Limonov: The Outrageous Adventures of the Radical Soviet Poet Who Became a Bum in New York, a Sensation in France, and a Political Antihero in Russia

Farrar. Oct. 2014. 352p. tr. from French by John Lambert. ISBN 9780374192013. $30; ebk. ISBN 9780374709211. LIT
The subtitle almost says it all. Ostensibly a biography of a Russian radical, poet, revolutionary, and possible "scumbag," this book reads like a Cormac McCarthy novel written by Hunter S. Thompson and John le Carré. One may be tempted to wonder if the Eduard Limonov (b. 1943) presented by Carrère (The Adversary) bears about as much resemblance to the actual as the figures in Thompson's Fear and Loathing on the Campaign Trail '72 do to George McGovern, et al. The story of Limonov's life covers much of the Soviet era, beginning in the 1940s and hurtling past the break up of the Soviet Union into the clashes in Ukraine and Chechnya. In the 1990s, Limonov, a novelist of vaguely pornographic autobiographical books and occasional poetry, was linked with Radovan Karadži during the Bosnian war. In 2001 he was tried as a terrorist for attempting to destabilize Kazakhstan. Though Limonov's literary value is never made clear here, Carrère's is. Great at bringing a kind of nihilistic surrealism to his descriptions of major historic events such as the brief Russian coup of August 1991, Carrère is possessed by that same demon that drove Thompson's frenzied prose.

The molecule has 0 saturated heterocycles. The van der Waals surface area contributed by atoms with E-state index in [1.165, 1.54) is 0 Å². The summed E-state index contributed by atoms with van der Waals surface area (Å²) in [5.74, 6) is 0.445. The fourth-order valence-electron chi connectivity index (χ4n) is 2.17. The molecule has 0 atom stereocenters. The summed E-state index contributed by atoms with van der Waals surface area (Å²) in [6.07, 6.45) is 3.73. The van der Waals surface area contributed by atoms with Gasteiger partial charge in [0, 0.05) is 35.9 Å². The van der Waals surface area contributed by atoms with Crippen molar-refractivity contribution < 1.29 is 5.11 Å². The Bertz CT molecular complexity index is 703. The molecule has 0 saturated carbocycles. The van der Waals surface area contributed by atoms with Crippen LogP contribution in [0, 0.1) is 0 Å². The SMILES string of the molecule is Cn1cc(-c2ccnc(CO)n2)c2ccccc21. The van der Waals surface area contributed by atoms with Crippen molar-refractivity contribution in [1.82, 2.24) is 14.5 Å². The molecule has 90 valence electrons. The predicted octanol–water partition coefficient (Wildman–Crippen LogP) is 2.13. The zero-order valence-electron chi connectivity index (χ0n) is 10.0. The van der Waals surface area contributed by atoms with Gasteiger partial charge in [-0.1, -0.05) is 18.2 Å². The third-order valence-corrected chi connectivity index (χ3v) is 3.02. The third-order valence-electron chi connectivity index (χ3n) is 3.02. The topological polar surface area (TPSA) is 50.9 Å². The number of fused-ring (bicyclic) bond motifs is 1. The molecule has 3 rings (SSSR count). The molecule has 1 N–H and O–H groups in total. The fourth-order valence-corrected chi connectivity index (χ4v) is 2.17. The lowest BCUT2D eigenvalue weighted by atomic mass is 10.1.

VERDICT The author's aggressively gonzo style often totters between the exhilarating and the overwhelming, but the joy of getting lost in it can be intoxicating. Not an essential book but may be of interest to contemporary Russian studies collections. [See Prepub Alert, 4/27/14.]

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